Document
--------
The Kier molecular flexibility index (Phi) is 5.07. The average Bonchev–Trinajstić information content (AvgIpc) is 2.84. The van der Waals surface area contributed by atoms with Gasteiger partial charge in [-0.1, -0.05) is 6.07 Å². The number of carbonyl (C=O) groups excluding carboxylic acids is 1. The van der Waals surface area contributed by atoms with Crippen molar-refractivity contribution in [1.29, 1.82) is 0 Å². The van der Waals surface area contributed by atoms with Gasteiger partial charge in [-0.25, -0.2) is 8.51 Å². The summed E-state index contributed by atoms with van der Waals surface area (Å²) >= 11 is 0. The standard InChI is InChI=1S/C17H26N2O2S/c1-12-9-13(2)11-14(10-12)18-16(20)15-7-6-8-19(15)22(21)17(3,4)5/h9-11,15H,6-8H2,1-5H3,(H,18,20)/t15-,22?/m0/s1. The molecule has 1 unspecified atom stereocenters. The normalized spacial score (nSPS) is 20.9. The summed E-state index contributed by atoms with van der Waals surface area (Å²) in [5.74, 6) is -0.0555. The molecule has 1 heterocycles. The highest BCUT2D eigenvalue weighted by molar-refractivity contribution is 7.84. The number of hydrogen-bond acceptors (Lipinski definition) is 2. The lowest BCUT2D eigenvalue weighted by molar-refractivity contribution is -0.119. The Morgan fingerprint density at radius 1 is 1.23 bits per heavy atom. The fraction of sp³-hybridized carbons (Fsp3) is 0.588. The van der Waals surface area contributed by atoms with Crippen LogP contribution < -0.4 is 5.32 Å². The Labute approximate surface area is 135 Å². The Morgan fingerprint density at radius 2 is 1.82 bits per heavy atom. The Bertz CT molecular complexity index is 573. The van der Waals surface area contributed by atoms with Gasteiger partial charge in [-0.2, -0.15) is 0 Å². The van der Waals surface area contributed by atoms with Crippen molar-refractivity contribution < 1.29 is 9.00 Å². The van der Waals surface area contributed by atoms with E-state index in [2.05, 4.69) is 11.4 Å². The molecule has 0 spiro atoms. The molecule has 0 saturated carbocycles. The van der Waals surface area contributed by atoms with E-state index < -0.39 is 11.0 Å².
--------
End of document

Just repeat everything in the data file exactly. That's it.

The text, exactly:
The Kier molecular flexibility index (Phi) is 5.07. The average Bonchev–Trinajstić information content (AvgIpc) is 2.84. The van der Waals surface area contributed by atoms with Gasteiger partial charge in [-0.1, -0.05) is 6.07 Å². The number of carbonyl (C=O) groups excluding carboxylic acids is 1. The van der Waals surface area contributed by atoms with Crippen molar-refractivity contribution in [1.29, 1.82) is 0 Å². The van der Waals surface area contributed by atoms with Gasteiger partial charge in [-0.25, -0.2) is 8.51 Å². The summed E-state index contributed by atoms with van der Waals surface area (Å²) >= 11 is 0. The standard InChI is InChI=1S/C17H26N2O2S/c1-12-9-13(2)11-14(10-12)18-16(20)15-7-6-8-19(15)22(21)17(3,4)5/h9-11,15H,6-8H2,1-5H3,(H,18,20)/t15-,22?/m0/s1. The molecule has 1 unspecified atom stereocenters. The normalized spacial score (nSPS) is 20.9. The summed E-state index contributed by atoms with van der Waals surface area (Å²) in [5.74, 6) is -0.0555. The molecule has 1 heterocycles. The highest BCUT2D eigenvalue weighted by molar-refractivity contribution is 7.84. The number of hydrogen-bond acceptors (Lipinski definition) is 2. The lowest BCUT2D eigenvalue weighted by molar-refractivity contribution is -0.119. The Morgan fingerprint density at radius 1 is 1.23 bits per heavy atom. The fraction of sp³-hybridized carbons (Fsp3) is 0.588. The van der Waals surface area contributed by atoms with Crippen LogP contribution < -0.4 is 5.32 Å². The Labute approximate surface area is 135 Å². The Morgan fingerprint density at radius 2 is 1.82 bits per heavy atom. The Bertz CT molecular complexity index is 573. The van der Waals surface area contributed by atoms with Gasteiger partial charge in [-0.2, -0.15) is 0 Å². The van der Waals surface area contributed by atoms with Crippen molar-refractivity contribution < 1.29 is 9.00 Å². The van der Waals surface area contributed by atoms with E-state index in [2.05, 4.69) is 11.4 Å². The molecule has 0 spiro atoms. The molecule has 0 saturated carbocycles. The van der Waals surface area contributed by atoms with E-state index < -0.39 is 11.0 Å².